I wish I could fly up to New York right now and give Kathy Stevens a big ol’ hug. After reading her newly revised “Animal Camp” I feel like I’ve met an angel on Earth. I can’t think of any other way to explain the work that she does day-in and day-out than her having wings hidden under her clothing.
I’ve been reading many amazing non-fiction books for my vegan book club this past year, and I can honestly say that “Animal Camp” isn’t like any other I’ve read before. The stories that Stevens so eloquently recalls from her time at the Catskill Animal Sanctuary (CAS) are unique and extraordinary. Kathy captures the essence of the animals and makes the reader feel like they are right there on the farm with her. I cried (OK, it was more like hysterical sobbing) at the gut-wrenching abuse the animals have endured with the animal hoarder stories being the absolute worst. But I also laughed at the delightful little adventures of the animals on the farm. I learned so much about the different animals CAS has rescued – more than I ever would have by reading a textbook on farm animals. Kathy let the reader get a glimpse of the personalities these beautiful creatures hold through her powerful, heart-warming words.
When describing a horse rescue and the near-death condition they arrived in, Kathy explained her visitors’ reactions:
“Many cry; many ask, ‘Aren’t you angry?’ In fact, judging by how often we’re asked the question, many people struggle with why we don’t walk around wanting to punch people. But we don’t. On most days, in fact, I walk around with a heart so filled with joy that I feel it could burst at any moment. Anger serves neither us nor the animals we are here to help. Joy does. Joy works.”
I just got a chill typing that quote. Her words are so powerful, and they hold so much truth, too. As an animal rights activist and a vegan, it’s so easy to be negative and upset at the world. But, to me, that isn’t what living a compassionate lifestyle is about; it’s about spreading love, kindness and warmth around us to make this world a better place. I love how Kathy explains it here:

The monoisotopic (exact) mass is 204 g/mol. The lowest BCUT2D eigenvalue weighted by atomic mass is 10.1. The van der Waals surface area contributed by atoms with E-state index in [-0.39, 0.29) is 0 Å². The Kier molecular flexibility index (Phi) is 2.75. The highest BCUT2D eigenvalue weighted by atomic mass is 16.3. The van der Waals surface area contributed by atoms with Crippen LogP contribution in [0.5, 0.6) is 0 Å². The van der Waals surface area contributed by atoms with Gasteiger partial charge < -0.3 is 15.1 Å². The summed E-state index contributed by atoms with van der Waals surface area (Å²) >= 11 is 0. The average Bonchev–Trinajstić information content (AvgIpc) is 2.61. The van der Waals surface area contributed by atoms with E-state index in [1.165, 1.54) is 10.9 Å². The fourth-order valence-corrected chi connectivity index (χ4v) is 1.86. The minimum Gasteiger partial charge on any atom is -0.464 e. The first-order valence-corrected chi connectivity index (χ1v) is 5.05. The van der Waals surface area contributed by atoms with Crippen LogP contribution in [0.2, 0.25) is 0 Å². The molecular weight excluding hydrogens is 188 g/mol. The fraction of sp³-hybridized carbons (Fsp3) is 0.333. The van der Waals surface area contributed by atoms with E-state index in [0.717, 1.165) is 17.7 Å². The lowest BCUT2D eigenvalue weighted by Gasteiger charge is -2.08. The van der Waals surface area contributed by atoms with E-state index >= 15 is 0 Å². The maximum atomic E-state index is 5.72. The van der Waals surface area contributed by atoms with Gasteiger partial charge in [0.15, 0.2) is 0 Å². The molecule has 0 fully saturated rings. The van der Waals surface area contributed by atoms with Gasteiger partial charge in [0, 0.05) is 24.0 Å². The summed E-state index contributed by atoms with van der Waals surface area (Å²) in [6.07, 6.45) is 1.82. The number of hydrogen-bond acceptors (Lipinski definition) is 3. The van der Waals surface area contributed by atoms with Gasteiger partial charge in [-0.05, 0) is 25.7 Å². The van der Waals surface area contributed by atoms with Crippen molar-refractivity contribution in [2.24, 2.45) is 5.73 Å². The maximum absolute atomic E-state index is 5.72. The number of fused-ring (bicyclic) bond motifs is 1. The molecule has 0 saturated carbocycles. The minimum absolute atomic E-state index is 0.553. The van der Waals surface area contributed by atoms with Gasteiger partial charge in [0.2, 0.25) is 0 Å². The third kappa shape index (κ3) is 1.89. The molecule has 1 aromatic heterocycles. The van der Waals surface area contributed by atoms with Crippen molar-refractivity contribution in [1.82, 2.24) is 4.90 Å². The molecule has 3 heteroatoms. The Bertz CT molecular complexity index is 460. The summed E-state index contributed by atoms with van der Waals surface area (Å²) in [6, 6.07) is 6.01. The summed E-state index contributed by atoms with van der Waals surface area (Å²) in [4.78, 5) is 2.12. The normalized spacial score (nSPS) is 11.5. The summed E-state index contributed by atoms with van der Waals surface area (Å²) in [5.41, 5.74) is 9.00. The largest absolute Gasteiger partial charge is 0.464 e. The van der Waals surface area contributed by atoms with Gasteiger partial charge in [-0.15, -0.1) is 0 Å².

“…[C]hallenging the status quo ain’t always a walk in the park. I love speaking about the work of Catskill Animal Sanctuary and the imperative of veganism. But living in a world that reveres ‘companion animals’ and disregards all the rest is tough for people who know that all animals want their lives as much as we want ours, and that suffering feels the same to them as it would to us. To constantly consider how to hone our message so that good people with mainstream beliefs will open their minds and hearts is work that matters, but hell yeah….it’s tough.”
When Kathy talks about animal rights and veganism, she does it in a matter-of-fact way. She doesn’t get preachy on the non-vegan reader; she just pleas for people to make ethical, cruel-free choices. Her passion for the animals and her line of work pours out onto the pages of “Animal Camp,” and that in itself, made me want to be a more compassionate person.
One of my favorite stories was about the three misfits going to Kathy’s friend’s farm called Animal Camp. A pig, a cow and a horse were all ostracized by their own species, so the experiment was designed to see if personalities fit better together than the type of animal. I loved reading about their bond that they formed together at summer camp and how they thrived once they were back on the farm with the other animals. The story of this trio is one of perseverance from the humans to find the animals a good home, as well as triumph from the animals when they found a group where they could flourish.
One of the hardest stories to read was about Kathy’s trip home where she took the highway that happened to be swarmed with trucks that were on their way to the slaughterhouse. I felt like I was right there in her passenger’s seat, seeing what she was experiencing. Kathy explains:
“So as I passed this truck carrying animals I know to be uncannily ‘human,’ one pig caught my eye. He looked at me through the oval hole; the look shared more than words ever could. In that moment, he was every animal ever grown to feed humans, and in this helpless, hopeless moment, he was asking a simple question: Why?
A wail emerged from my body. Not just tears. An uncontrollable wail – I couldn’t stop it – coming from a deeper part of me than tears ever have, and an apology to that pig, and to all animals on behalf of my species.”
Kathy’s connection to all animals is undeniable, but she had a special bond with a sheep named Rambo. Their stories together remind me of my relationship with my dog and cat, and I couldn’t help but think of Mercy For Animals’ slogan, “Why love one, but eat the other?” When it was time for Rambo to pass on, Kathy wrote an incredibly moving good-bye to him that is wonderfully sweet and touching. Kathy’s words are something I will remember when attempting to live more compassionately in a more loving manner:
“So here’s to you, my boy. May you live forever in the hearts and spirits of all who pass through these sacred grounds. May you live forever in every blade of grass, every willow leaf, and in the gift and promise of each new day. And may your noble life, spent watching over all creatures great and small, human and animal, remind us all to make our lives matter.”